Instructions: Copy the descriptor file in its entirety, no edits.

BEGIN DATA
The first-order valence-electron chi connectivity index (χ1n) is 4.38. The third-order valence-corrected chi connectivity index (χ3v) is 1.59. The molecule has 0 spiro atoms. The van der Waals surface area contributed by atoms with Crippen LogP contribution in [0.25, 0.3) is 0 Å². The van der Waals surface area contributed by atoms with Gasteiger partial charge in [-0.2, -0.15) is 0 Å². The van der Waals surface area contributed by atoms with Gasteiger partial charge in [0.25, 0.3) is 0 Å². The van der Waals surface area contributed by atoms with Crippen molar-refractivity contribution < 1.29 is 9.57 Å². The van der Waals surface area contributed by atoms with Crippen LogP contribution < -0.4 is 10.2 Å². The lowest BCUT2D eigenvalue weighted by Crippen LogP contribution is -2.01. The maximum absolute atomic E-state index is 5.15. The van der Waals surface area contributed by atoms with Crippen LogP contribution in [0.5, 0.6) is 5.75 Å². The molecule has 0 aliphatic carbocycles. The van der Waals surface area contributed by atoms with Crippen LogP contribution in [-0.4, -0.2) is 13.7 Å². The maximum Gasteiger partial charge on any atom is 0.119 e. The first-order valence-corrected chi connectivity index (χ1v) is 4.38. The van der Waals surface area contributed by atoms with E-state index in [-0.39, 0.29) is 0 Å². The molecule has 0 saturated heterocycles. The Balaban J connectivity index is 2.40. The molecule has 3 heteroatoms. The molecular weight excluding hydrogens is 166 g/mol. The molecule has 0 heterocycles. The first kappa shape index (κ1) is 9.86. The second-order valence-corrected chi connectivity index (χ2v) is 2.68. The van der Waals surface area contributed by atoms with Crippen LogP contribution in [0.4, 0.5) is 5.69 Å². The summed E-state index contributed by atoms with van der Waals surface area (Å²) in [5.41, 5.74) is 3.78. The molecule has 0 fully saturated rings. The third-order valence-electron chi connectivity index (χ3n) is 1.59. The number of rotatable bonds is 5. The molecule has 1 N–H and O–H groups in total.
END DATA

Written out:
The first-order valence-electron chi connectivity index (χ1n) is 4.38. The third-order valence-corrected chi connectivity index (χ3v) is 1.59. The molecule has 0 spiro atoms. The van der Waals surface area contributed by atoms with Crippen LogP contribution in [0.25, 0.3) is 0 Å². The van der Waals surface area contributed by atoms with Gasteiger partial charge in [-0.2, -0.15) is 0 Å². The van der Waals surface area contributed by atoms with Gasteiger partial charge in [0.25, 0.3) is 0 Å². The van der Waals surface area contributed by atoms with Crippen molar-refractivity contribution < 1.29 is 9.57 Å². The van der Waals surface area contributed by atoms with Crippen LogP contribution < -0.4 is 10.2 Å². The lowest BCUT2D eigenvalue weighted by Crippen LogP contribution is -2.01. The maximum absolute atomic E-state index is 5.15. The van der Waals surface area contributed by atoms with Crippen LogP contribution in [0.5, 0.6) is 5.75 Å². The molecule has 0 aliphatic carbocycles. The van der Waals surface area contributed by atoms with Crippen LogP contribution in [-0.4, -0.2) is 13.7 Å². The maximum Gasteiger partial charge on any atom is 0.119 e. The first-order valence-corrected chi connectivity index (χ1v) is 4.38. The van der Waals surface area contributed by atoms with E-state index in [-0.39, 0.29) is 0 Å². The molecule has 0 saturated heterocycles. The Balaban J connectivity index is 2.40. The molecule has 3 heteroatoms. The molecular weight excluding hydrogens is 166 g/mol. The molecule has 0 heterocycles. The first kappa shape index (κ1) is 9.86. The second-order valence-corrected chi connectivity index (χ2v) is 2.68. The van der Waals surface area contributed by atoms with Crippen LogP contribution in [0.4, 0.5) is 5.69 Å². The summed E-state index contributed by atoms with van der Waals surface area (Å²) in [5.41, 5.74) is 3.78. The molecule has 0 fully saturated rings. The third-order valence-electron chi connectivity index (χ3n) is 1.59. The number of rotatable bonds is 5. The molecule has 1 N–H and O–H groups in total.